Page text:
In his advisory, Murthy offers other recommendations for rebuilding social connection and cohesion. They include pro-family policies such as paid leave, and investments in public transit and community infrastructure that help people connect with one another in real life, not just online. He has also called for stronger and more sophisticated oversight and regulation of tech companies. In particular, there is an urgent need for more protections for kids on social media. And Murthy rightly argues that we can all do more in our own lives to nurture relationships with friends, family members, and neighbors, and seek out opportunities to serve and support others.
I offered similar prescriptions in It Takes a Village , arguing that we need to work together to help families raise healthy, successful children. Some of the work I envisioned would happen at home, such as families turning off screens and spending more time together. Much of it would be in communities, with local businesses, schools, congregations, and unions doing more to bring us together and help parents who often feel alone and overburdened. I thought government could help support that community engagement. For example, I was a big supporter of a Clinton-administration program that gave poor families in public housing vouchers to move to safer, middle-income neighborhoods where their children could make friends and find mentors from different backgrounds. I was convinced that we had to come together as a national village and decide that helping all our kids live up to their God-given potential is more important than profits or partisanship.
These basic principles still ring true, and the evidence continues to show that this approach works. The children of those families that we helped move to better neighborhoods in the 1990s have grown up to attend college at higher rates, earn higher incomes, and have more stable families of their own than their peers who stayed behind. And the younger the kids were when they moved, the bigger boost they received.
In recent years, I’ve often thought back to It Takes a Village . The pandemic should have been a case study in how Americans come together in the face of a common challenge. And at the beginning, there was a sense of solidarity and shared sacrifice. People realized that if their neighbor got sick, it could harm them too, and that the virus was striking everyone. The entire village was at risk. We really were all in it together. Tragically, this spirit quickly faded. President Trump and other right-wing leaders politicized the pandemic and turned public health into a wedge issue—a staggeringly shortsighted and dangerous move with predictably deadly results. And when data first emerged showing that COVID-19 was disproportionately affecting Black and Latino communities, support for safety precautions and shared sacrifice dropped among white people and conservatives. Instead of a story of our common humanity, the pandemic became a story of our fractured society and poisoned politics.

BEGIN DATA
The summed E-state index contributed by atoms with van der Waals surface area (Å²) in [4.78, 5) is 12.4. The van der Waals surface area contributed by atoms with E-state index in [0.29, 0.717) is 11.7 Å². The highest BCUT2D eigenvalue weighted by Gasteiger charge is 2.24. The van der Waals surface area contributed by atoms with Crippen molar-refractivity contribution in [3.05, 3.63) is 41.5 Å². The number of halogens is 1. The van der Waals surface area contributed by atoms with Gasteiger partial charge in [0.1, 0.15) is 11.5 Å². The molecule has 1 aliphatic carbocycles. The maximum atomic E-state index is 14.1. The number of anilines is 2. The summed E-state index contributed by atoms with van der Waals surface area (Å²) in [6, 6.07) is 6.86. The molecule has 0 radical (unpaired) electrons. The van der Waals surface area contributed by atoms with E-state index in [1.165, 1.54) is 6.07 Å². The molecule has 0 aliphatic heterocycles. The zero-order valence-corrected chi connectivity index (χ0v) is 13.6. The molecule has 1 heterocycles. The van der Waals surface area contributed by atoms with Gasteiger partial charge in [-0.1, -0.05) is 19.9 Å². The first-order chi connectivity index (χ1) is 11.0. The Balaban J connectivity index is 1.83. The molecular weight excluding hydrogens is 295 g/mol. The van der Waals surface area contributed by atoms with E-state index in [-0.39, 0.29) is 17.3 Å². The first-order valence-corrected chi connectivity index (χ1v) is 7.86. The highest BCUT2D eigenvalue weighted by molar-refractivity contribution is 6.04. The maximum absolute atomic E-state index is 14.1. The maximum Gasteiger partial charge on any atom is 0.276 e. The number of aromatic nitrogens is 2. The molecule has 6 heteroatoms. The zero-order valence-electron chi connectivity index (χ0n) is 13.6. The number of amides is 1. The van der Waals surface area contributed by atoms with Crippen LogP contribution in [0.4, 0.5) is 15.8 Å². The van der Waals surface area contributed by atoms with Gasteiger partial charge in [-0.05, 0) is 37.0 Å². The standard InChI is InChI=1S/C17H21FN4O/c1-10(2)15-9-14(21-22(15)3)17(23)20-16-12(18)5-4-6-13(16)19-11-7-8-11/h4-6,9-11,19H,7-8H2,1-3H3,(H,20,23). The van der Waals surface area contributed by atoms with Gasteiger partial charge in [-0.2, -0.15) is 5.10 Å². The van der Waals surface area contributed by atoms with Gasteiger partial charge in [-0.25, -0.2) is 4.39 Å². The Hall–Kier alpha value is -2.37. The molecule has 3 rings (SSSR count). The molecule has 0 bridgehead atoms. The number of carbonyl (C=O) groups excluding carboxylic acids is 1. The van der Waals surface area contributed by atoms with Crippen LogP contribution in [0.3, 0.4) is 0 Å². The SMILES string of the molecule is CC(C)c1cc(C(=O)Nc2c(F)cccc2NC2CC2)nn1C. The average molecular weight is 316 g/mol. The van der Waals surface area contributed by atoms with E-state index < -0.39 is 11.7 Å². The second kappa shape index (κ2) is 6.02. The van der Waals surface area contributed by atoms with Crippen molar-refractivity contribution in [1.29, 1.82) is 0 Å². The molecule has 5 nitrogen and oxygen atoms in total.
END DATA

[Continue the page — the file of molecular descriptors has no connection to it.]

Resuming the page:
I haven’t given up, though. I still believe in the wisdom and power of the American village. I’m inspired by the moms and dads showing up at school-board meetings and getting involved in local politics for the first time because they refuse to let extremists ban books from the neighborhood library. I love reading about teenagers turning to old-school flip phones so they’re no longer at the mercy of giant tech firms and hidden algorithms. I’m encouraged by the growing number of companies giving employees time off to vote and recognizing that they have responsibilities not just to shareholders but also to workers, customers, communities, and the planet. And I take heart from the workers bravely organizing corporate warehouses and coffee shops, or walking a picket line, breathing new life into the labor movement and insisting that even in our fractured age, we are still stronger together.
If you dig deep enough, through all the mud of politics and polarization, eventually you hit something hard and true: a foundation of values and aspirations that bind us together as Americans. That’s something to build on. If we can break out of our toxic “us versus them” dichotomies, if we can shrink our notion of “the other” and expand the “we” in “we the people,” perhaps we can discover that we have more in common than we think.
Though we are divided in so many ways, though we are lonelier and more isolated than ever, it remains true that none of us can raise a family, build a business, strengthen a community, or heal a nation alone. We have to do it together. It still takes a village.
Hillary does not rhyme with Hunter, don't even try.